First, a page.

Don’t Dream It’s Over

Someone shoved me toward the dance floor.
“Go on, you haven’t had a dance yet.”
Confused I wandered toward the faint strains of All You Need is Love by The Beatles, a song Learner Dad and I had agreed was a ‘must play’ for our wedding reception.
I tried dancing with some of the other people on the floor – a friend who seemed to be inexplicably back with an ex-boyfriend, cousins I hadn’t seen for years – but they all looked at me strangely.
I wandered outside.
People were milling around, many of whom I didn’t recognise.
‘Must be Learner Dad’s rellies,’ I thought, confused.
I glanced down at my wedding dress.
It looked dirty.
And I was wearing a cardigan I hadn’t seen before over the top.
“You don’t know what’s happened, do you?” a tall woman asked me smugly.
I looked at her blankly.
“You passed out under a tree, five minutes into the reception,” she said. “It’s all over now.”
I began to panic.
Was this true?
I’d only had a couple of champagnes.
Had I missed our whole wedding reception?
I ran around outside in a panic and eventually found Learner Dad.
“What’s going on?” I asked hysterically.
He sat on the ground and pulled me down to sit next to him.
OMG! I was wearing jeans UNDER my dress.
“You got drunk, abused the crap out of me and passed out,” he replied.
I stared at him open-mouthed, not only because of what he’d just said but because I realised he had hair!
If you haven’t already guessed, this was a dream.
Thank god.
A nightmare.
I woke up sobbing with regret, desperately wishing I could get my wedding reception back.
Thankfully I can.
I’m not sure I’ve ever seen a drunk bride and it hadn’t even occurred to me whether or not I’d drink on my big day, so the nightmare came out of nowhere.
And it’s not the first.
In another, I walked down the aisle only to realise at the other end I’d forgotten to write my vows.
Then there was the one where I glanced down at my engagement ring on the day to find my rock had gone, leaving only an empty claw where it used to be.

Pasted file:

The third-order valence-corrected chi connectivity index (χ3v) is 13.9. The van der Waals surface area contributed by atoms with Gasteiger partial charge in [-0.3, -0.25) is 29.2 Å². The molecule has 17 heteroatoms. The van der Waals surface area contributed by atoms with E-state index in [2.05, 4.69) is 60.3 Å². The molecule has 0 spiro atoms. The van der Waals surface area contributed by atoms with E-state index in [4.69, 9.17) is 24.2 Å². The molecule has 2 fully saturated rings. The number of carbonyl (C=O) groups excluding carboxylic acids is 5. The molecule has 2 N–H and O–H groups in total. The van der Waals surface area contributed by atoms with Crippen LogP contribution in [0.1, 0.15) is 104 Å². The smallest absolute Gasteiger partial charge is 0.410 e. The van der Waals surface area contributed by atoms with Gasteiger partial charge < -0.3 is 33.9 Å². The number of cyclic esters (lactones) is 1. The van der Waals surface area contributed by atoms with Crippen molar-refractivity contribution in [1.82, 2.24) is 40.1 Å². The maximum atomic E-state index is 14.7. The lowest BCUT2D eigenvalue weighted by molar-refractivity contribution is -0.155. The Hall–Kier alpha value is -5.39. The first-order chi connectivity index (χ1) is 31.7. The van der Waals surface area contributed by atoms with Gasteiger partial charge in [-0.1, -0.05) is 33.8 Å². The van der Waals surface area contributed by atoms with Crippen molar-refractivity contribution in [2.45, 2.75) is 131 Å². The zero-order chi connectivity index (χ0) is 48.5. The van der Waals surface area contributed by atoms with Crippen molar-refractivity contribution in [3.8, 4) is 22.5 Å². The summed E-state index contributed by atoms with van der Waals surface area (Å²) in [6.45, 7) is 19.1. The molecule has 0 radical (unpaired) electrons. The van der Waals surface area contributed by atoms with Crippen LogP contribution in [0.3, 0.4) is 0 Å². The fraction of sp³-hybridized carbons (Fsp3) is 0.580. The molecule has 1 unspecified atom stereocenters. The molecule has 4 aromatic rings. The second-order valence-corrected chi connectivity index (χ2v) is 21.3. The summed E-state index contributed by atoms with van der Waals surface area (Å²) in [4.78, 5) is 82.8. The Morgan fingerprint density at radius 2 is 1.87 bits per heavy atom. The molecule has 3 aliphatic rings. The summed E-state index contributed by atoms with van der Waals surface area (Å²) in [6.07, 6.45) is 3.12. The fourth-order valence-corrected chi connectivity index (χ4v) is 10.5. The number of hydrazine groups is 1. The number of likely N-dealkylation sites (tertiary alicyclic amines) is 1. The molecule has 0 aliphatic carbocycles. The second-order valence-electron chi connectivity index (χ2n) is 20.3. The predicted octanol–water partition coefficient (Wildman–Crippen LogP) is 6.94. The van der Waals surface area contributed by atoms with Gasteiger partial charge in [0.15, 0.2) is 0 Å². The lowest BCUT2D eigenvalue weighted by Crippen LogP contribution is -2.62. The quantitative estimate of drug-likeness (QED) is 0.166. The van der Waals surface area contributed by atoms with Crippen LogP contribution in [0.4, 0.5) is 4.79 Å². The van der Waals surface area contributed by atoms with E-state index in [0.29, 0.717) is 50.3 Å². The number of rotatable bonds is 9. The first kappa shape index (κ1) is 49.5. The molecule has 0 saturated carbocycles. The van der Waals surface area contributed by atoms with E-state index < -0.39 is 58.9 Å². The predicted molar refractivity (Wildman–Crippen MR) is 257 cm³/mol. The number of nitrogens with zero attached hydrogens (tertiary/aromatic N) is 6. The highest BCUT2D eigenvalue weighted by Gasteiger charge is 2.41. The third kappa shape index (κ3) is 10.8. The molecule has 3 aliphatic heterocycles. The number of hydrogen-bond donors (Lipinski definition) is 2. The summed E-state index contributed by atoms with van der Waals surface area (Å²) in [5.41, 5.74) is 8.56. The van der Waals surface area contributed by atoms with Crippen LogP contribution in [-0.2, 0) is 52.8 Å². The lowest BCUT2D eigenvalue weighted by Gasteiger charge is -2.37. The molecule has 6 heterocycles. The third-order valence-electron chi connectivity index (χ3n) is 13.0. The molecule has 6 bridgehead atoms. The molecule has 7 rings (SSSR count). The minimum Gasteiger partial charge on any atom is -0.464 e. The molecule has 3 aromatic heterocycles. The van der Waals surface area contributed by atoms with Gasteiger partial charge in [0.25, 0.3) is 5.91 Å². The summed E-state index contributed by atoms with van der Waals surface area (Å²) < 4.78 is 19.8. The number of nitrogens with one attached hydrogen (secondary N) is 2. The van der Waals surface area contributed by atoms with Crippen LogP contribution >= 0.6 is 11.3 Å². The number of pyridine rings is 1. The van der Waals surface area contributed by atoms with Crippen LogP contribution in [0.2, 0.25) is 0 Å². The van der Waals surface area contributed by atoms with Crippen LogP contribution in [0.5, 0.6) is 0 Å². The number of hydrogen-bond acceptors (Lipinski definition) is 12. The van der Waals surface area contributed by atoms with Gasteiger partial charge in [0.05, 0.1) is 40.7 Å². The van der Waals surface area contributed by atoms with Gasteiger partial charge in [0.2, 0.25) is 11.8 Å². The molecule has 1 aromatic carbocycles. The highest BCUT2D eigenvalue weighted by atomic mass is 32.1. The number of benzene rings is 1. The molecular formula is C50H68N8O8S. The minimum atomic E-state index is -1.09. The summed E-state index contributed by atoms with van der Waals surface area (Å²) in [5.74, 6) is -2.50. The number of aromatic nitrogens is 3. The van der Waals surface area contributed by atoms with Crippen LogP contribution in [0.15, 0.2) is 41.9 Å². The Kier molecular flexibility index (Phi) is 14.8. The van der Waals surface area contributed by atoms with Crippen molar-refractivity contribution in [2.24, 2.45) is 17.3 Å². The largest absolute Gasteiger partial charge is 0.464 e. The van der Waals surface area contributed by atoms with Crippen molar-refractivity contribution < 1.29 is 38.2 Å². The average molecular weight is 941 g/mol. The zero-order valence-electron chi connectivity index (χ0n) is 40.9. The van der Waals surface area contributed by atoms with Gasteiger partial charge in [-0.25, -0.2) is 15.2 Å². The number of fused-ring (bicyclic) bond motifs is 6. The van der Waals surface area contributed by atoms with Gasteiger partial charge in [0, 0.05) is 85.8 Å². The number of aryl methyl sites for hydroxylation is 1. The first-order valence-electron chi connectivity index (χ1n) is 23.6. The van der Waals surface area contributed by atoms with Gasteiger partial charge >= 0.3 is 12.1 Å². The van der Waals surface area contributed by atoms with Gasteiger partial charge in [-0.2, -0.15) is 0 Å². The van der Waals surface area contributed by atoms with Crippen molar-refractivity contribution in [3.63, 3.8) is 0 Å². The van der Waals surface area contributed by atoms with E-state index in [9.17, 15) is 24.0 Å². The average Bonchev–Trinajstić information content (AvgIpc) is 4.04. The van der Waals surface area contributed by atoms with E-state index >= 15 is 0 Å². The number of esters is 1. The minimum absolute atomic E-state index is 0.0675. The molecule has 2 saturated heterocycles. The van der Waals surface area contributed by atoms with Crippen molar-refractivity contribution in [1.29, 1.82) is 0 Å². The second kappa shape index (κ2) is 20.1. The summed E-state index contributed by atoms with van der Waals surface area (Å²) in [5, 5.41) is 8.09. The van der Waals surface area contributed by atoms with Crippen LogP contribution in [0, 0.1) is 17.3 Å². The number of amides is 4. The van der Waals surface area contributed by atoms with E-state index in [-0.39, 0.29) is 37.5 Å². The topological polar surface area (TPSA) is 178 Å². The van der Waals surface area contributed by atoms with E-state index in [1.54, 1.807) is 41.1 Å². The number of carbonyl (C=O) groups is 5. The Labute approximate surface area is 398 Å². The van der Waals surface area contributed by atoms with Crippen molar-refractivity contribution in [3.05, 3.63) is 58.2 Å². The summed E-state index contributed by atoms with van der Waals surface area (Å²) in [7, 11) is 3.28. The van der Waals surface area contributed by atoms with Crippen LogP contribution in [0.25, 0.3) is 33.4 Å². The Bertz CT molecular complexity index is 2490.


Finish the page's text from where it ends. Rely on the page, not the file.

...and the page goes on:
I’ve had that one more than once actually.
And then there was the one where I was clad in a red dress with my hair out and crimped, beside my dad who was wearing a T-shirt, shorts and runners.
What does it all mean?
The dreams have come regularly over the year and a bit I’ve been engaged.
None of them have happy endings.
According to one dreams dictionary, dreaming of a ‘wedding’ indicates you’ll soon be attending a funeral.
Hmmm yuck.
Dreaming of a ‘bride or bridegroom’ means I need to take a look at my relationship.
That perhaps I have feelings of jealousy.
Well, unless Nic Natainui is finally responding to Learner Dad’s man crush, I’m not sure I have too much to worry about there.
And dreaming of being ‘drunk’, according to the dictionary, indicates I’m worried about embarrassing myself in front of others.
I’m not a stressed bride-to-be.
If anything, I think of my upcoming nuptials with a grin, and sometimes, I’m embarrassed to add, even a girly giggle.
But maybe it’s a touch of excited anxiety that’s generating the dreams.
They’re certainly not memories of weddings past.
Let’s hope they’re not predictions of a wedding to come.
Otherwise I’m in trouble.
And our guests could be in for a treat.


Look who’s talking!

“Mum why are you wearing your pajamas to school?”
I was picking Master Seven up at the end of the day.
Standing with a big group of mums, I frowned, struggling to glance down at my clothes with Li’l Fatty in my arms.
Track pants, baggy jumper.
“I’m not…” I stopped.
That’s right, I did wear that to bed last night.
It had been really cold!
“These aren’t my pajamas,” I muttered to Master Seven, pushing him forward and out of the way of the other mums’ bemused expressions.
Kids say the darndest things don’t they?
I told Learner Dad about it in the bathroom the next morning.
He could think of plenty of funny things Master Seven had said, but nothing that had particularly embarrassed him.
“Really?” I asked.
Maybe it was because he hadn’t met Master Seven until he was four.
I had plenty of horror stories to share.
It started off innocently enough.